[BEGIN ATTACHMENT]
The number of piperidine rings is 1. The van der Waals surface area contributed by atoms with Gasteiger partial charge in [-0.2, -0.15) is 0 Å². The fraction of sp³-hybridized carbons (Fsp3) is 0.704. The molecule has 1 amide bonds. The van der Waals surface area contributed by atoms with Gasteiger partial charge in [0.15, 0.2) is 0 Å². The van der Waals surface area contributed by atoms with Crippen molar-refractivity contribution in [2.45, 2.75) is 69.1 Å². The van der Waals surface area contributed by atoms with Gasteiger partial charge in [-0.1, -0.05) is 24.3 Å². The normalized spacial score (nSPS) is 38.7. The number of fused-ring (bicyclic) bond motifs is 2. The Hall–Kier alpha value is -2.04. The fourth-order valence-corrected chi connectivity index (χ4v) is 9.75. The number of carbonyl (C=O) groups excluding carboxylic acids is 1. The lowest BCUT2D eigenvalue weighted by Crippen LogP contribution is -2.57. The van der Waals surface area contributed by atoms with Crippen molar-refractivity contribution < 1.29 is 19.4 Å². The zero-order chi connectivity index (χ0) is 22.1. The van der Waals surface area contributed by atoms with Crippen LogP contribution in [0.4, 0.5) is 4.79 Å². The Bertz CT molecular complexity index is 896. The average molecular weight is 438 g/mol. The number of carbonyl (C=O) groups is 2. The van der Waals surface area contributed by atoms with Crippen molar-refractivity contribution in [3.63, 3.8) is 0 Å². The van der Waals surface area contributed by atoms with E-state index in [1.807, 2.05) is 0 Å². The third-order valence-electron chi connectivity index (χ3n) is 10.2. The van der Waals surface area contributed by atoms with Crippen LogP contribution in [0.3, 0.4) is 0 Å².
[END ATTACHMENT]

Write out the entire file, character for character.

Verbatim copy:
The number of piperidine rings is 1. The van der Waals surface area contributed by atoms with Gasteiger partial charge in [-0.2, -0.15) is 0 Å². The fraction of sp³-hybridized carbons (Fsp3) is 0.704. The molecule has 1 amide bonds. The van der Waals surface area contributed by atoms with Gasteiger partial charge in [0.15, 0.2) is 0 Å². The van der Waals surface area contributed by atoms with Crippen molar-refractivity contribution in [2.45, 2.75) is 69.1 Å². The van der Waals surface area contributed by atoms with Gasteiger partial charge in [-0.1, -0.05) is 24.3 Å². The normalized spacial score (nSPS) is 38.7. The number of fused-ring (bicyclic) bond motifs is 2. The Hall–Kier alpha value is -2.04. The fourth-order valence-corrected chi connectivity index (χ4v) is 9.75. The number of carbonyl (C=O) groups excluding carboxylic acids is 1. The lowest BCUT2D eigenvalue weighted by Crippen LogP contribution is -2.57. The van der Waals surface area contributed by atoms with Crippen molar-refractivity contribution < 1.29 is 19.4 Å². The zero-order chi connectivity index (χ0) is 22.1. The van der Waals surface area contributed by atoms with Crippen LogP contribution in [0.4, 0.5) is 4.79 Å². The Bertz CT molecular complexity index is 896. The average molecular weight is 438 g/mol. The number of carbonyl (C=O) groups is 2. The van der Waals surface area contributed by atoms with Crippen molar-refractivity contribution in [3.63, 3.8) is 0 Å². The van der Waals surface area contributed by atoms with E-state index in [1.807, 2.05) is 0 Å². The third-order valence-electron chi connectivity index (χ3n) is 10.2. The van der Waals surface area contributed by atoms with Crippen LogP contribution in [0.3, 0.4) is 0 Å².